Three local Northern Michigan designers demonstrate that how you look out on the world can shape your frame of mind. From industrial to mid-century modern, explore these window vignettes on homes in Glen Lake, Torch Lake and Walloon Lake to reimagine your windows.
A Fresh Take on the Awning Window
Small awning windows are most often used as transoms—above doors or other, larger windows. But in this striking take on rustic design in a home on Walloon Lake, architectural designer Frederick Crosley Ball and builder Scott Kennard of Wentworth Builders quilted mullioned awning windows into one glorious window wall. As Kennard explains: “They perform well as a wall of smaller windows because you can really control the breeze and airflow through the house by opening specific windows to let the hot air out and the cool breeze in. Additionally, they create an interesting pattern and architectural rhythm. Each window creates its own framed story, from the sky to the wooded landscape and the beauty of Walloon Lake.”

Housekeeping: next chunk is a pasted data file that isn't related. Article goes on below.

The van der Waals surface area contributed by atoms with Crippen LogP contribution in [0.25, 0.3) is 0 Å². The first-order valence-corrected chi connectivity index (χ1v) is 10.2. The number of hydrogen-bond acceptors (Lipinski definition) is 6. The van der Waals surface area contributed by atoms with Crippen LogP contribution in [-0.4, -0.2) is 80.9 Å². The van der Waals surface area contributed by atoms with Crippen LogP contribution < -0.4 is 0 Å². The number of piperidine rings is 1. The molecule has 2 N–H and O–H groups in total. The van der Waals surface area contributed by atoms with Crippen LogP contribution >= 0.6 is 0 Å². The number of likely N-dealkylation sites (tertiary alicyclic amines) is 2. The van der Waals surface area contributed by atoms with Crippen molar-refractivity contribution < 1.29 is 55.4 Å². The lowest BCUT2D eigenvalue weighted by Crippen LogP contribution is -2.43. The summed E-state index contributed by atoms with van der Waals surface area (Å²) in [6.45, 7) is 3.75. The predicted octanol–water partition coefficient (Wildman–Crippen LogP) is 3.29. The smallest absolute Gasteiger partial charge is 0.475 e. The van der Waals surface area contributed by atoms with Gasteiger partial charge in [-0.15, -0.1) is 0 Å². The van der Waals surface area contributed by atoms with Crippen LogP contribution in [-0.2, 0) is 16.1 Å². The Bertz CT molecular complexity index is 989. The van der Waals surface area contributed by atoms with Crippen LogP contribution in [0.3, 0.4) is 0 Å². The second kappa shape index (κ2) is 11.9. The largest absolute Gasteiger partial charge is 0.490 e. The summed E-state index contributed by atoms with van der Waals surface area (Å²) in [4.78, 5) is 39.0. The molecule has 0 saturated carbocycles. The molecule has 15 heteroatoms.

The Industrial Edge
Speaking both to the inspiration behind this bank of windows in a Torch Lake home of his design, as well as to a larger, regional sense, architect Ken Richmond says: “These windows represent a cleaner, bolder, industrial edge to the Northern Michigan cottage vernacular than we are used to seeing.” Richmond finds the roots of that industrial edge in the region’s historic and iconic work buildings. “There is no denying the role boat shops and boatyard sheds, with their huge glass overhead doors, contribute to this style. These building parts add to the depth of the character that uniquely defines our Up North architecture. They contribute to our admirable architectural heritage that makes this place memorable.”
Big Glass for a Mid-Century Modern Reno
Tasked with updating a mid-century modern home on Glen Lake, architect Ray Kendra knew that big windows were going to be needed. “We primarily were focused on creating large and uninterrupted views of the lake,” Kendra says. “We also chose aluminum windows (which means aluminum inside and out) to fit the modern sensibilities of the design both on the interior and exterior.” The home now reaches just a little closer to Glen Lake’s brilliant shores, and the expansive-framed windows flood the living space with southern light and blue-water views.
Find this article and more in the June 2021 issue of Traverse, Northern Michigan’s Magazine; or subscribe and get Traverse delivered to your door each month.